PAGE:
Observables yielded by transcriptase measurements, e.g., |< − + − +|ψ >|^{2} = |δ|^{2} and |<+ − − +|ψ >|^{2} = |β|^{2}, are in qualitative agreement with the distribution of G′-C′ states predicted by Jorgensen's [36,37] model shown in Figure 6. The relative contribution of the “preferred” state, G′2 0 2-C′0 2 0, is quantified by |δ|^{2}, which is observed as the no. of G′2 0 2 → T events. Observation shows that |δ|^{2} is ∼3-fold, rather than 2-fold, > |β|^{2}, which is consistent with Figure 6. Data and Figure 6 imply that |β|^{2} ≈ |γ|^{2}, which provides the relation |δ|^{2} = 3|β|^{2} = 3|γ|^{2}. These values in the normalization expression yield |α|^{2} = −2/9, so
$\alpha =\frac{\pm \text{i}\sqrt{2}}{3}$.The condition, α/β = γ/δ, is not satisfied by these values for α, β, γ & δ, indicating Equation (8) cannot be expressed as a tensor product of |χ (6) > and |ζ(2) >; so, Equation (8) is the form for entangled enol-imine proton states. Since the transcriptase reads G′2 0 0-C′0 2 2 as normal G2^{2} 0 0^{0}-C0^{0} 2 2^{2}, the condition that |β|^{2} ≈ |γ|^{2} could also be determined from clonal analysis [17]. Decohered observables from transcriptase measurements yield the relative distribution of quantum duplex G′-C′ states at time of measurement, which are in qualitative agreement with Figure 6 predictions.

Consistent with an embedded microphysical subset designed to store and expresses quantum information, coherent states in duplex DNA are introduced into decoherence-free subspaces as consequences of quantum uncertainty limits on “metastable” amino DNA protons. Before decoherence, these states are measured by a transcriptase “quantum reader”. Molecular genetic data [8,14] in terms of quantum theory suggest that complementary C′-state protons and electron lone-pairs could be “ replaced by” an active transcriptase site that simulates C′-contributions in the G′-C′ duplex. This would allow the evolutionarily designed transcriptase system to identify, process and preserve the particular quantum distribution of coherent G′-states, which is ultimately decohered into non-reequilibrated enol and imine G′-isomers suitable for Topal-Fresco replication-substitution. Evolutionarily selected decohered enol and imine isomers participate in particular time-dependent base substitutions, **ts**,—G′2 0 2 → T, G′0 0 2 → C, *G0 2 0^{0} → A, *C2 2 2^{2} → T—and deletions, **td**, *A-*T → deletion. Consistent with observation [8,14], the quantum molecular clock [13] implies a modest evolutionary shift in A-T richness. Additionally, the quantum Darwinian evolution model, Section 5, predicts time-dependent increases in stochastic mutations, i.e., **ts** + **td**, which satisfy incidence of cancer data, Figure 7. The evolutionarily selected quantum mechanisms responsible for generating coherent G′-C′ & *G-*C states and decohered enol and imine isomers further employ a process of disallowing reequilibration before the initial round of replication. If re-equilibration were allowed, quantum contributions to the molecular clock—Σj (β_{j}/12) t^{4} terms in Equation (18)—would not be allowed, which is inconsistent with observation [8,13,14]. Therefore the selected quantum processes responsible for exhibiting a time-dependent molecular clock include a “ protection mechanism” which is assumed to involve contributions by quantum entanglement states. These apparent entanglements between coherent protons and transcriptase components play a central role in forming decohered, complementary mispairs (Table 1) responsible for genotypic Topal-Fresco substitution-replication. Evolutionary pressures at the quantum level have selected effective mechanisms for implementing quantum information processing at biological temperatures. Coupled entangled enol-imine states contributed by both DNA strands would enhance quantum stability and, thus, improve the accuracy of transcriptase quantum processing. Further study of this evolved qubit system may provide insight into the dynamics of avoiding decoherence [21-25] and an improved understanding of entanglement [5,26-28] and the transition from quantum to classical.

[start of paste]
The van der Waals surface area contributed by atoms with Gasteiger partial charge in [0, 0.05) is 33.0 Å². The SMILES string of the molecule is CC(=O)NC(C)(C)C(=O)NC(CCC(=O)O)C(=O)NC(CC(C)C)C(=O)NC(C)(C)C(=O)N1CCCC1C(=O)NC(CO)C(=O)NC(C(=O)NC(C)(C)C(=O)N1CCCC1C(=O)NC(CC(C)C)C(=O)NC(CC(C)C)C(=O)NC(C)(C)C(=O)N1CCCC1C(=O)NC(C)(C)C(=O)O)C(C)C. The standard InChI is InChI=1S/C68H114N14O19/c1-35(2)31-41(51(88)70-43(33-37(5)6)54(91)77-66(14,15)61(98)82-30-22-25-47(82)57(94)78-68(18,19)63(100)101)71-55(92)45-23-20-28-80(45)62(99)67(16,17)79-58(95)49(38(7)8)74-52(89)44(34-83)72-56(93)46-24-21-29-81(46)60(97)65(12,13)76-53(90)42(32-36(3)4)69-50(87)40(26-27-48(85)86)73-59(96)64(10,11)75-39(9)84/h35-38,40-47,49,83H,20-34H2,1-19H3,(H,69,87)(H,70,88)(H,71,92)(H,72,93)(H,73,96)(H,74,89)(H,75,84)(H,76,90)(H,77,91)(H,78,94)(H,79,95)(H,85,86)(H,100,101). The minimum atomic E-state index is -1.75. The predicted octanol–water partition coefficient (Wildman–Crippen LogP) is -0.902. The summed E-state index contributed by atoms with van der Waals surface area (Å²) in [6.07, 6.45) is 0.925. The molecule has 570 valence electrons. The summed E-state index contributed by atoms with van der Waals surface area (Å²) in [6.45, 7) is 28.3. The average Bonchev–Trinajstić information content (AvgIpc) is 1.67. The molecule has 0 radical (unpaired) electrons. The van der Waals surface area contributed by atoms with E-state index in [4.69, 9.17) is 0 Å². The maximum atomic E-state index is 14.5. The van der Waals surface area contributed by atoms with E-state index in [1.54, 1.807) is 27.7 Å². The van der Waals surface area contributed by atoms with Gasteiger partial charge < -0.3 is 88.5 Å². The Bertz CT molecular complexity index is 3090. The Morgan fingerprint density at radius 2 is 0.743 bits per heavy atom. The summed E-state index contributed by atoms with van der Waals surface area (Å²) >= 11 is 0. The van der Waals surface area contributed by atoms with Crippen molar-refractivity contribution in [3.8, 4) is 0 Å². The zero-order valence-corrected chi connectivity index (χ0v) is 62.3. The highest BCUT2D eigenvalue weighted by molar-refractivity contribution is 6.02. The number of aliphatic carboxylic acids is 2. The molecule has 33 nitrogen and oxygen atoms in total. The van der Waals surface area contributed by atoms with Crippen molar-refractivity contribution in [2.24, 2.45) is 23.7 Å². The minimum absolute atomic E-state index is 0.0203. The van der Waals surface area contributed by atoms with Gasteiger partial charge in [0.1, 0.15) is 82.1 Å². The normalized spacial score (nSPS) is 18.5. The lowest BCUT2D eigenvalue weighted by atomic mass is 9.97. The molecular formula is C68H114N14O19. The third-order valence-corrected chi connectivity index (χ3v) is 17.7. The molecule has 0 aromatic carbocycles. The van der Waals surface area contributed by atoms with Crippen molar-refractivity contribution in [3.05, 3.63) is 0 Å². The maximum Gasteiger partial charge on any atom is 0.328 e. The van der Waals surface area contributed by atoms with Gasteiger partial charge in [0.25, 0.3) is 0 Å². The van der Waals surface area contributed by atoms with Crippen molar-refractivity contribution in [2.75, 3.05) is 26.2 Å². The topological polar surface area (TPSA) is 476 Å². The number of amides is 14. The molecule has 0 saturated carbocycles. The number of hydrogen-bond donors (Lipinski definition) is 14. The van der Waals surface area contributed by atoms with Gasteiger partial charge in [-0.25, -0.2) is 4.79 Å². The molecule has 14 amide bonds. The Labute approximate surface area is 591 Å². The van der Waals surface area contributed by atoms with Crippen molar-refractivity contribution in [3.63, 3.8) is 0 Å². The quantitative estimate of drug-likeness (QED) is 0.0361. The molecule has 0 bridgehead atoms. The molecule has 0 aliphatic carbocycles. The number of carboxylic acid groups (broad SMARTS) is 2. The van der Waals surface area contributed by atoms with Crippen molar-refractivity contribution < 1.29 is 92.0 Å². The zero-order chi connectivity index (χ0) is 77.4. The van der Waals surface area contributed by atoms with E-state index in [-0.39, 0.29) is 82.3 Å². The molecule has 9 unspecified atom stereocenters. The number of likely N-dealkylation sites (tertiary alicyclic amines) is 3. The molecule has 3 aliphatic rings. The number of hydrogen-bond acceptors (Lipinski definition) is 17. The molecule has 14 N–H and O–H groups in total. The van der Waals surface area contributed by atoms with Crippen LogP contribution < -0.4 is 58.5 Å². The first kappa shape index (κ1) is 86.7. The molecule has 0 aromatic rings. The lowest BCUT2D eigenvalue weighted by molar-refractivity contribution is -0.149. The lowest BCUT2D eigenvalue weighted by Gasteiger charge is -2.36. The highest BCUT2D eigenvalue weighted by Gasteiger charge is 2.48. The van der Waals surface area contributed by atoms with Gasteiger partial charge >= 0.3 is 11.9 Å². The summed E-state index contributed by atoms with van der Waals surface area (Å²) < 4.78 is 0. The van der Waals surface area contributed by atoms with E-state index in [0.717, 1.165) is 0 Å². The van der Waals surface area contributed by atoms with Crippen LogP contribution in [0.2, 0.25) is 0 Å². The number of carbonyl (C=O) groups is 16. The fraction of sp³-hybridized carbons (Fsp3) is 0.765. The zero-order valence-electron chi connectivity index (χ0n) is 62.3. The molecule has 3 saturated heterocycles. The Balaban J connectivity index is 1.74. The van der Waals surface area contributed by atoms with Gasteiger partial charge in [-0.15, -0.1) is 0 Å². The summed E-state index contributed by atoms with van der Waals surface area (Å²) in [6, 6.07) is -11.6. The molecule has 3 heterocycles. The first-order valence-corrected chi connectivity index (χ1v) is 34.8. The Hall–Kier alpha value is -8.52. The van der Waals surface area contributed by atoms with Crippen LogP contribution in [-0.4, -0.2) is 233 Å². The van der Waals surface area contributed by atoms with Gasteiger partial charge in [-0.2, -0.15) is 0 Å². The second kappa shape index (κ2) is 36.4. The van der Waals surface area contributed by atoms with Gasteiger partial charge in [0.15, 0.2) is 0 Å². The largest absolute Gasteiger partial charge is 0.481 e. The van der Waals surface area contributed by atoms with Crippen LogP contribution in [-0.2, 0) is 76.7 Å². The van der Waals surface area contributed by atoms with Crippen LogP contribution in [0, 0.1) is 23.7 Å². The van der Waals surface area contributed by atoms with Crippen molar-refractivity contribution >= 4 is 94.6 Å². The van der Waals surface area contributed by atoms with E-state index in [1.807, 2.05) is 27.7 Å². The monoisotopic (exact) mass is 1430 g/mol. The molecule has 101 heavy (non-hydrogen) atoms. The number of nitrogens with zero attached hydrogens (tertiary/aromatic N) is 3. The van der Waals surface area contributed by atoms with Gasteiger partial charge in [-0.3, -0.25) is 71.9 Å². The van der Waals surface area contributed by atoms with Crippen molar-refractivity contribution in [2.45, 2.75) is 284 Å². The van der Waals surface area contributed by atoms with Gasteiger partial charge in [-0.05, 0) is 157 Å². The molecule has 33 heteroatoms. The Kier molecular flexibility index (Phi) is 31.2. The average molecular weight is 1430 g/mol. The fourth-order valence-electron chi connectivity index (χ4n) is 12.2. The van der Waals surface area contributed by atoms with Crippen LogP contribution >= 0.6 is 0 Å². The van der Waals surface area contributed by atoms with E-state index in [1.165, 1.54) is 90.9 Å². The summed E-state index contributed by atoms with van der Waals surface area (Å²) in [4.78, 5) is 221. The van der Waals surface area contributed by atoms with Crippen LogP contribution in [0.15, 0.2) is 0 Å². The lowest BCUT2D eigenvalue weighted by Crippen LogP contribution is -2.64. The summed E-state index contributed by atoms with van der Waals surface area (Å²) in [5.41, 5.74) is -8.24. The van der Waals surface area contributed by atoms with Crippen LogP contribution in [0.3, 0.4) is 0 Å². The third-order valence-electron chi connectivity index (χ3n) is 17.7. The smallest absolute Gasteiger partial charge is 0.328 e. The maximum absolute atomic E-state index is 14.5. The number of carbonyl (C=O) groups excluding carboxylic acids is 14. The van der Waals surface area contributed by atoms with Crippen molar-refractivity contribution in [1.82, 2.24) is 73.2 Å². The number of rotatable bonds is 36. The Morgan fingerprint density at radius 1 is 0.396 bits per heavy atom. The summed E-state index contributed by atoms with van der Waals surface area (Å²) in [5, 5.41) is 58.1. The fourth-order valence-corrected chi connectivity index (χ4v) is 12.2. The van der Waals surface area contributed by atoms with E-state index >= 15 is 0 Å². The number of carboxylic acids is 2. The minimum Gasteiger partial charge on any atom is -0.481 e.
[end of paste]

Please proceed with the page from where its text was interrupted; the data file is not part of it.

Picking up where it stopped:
## 5. Quantum Instabilities in Genetic Specificities Imply a Quantum Darwinian Evolution Model for Origin of Tumors

#### 5.1. Polynomial Expression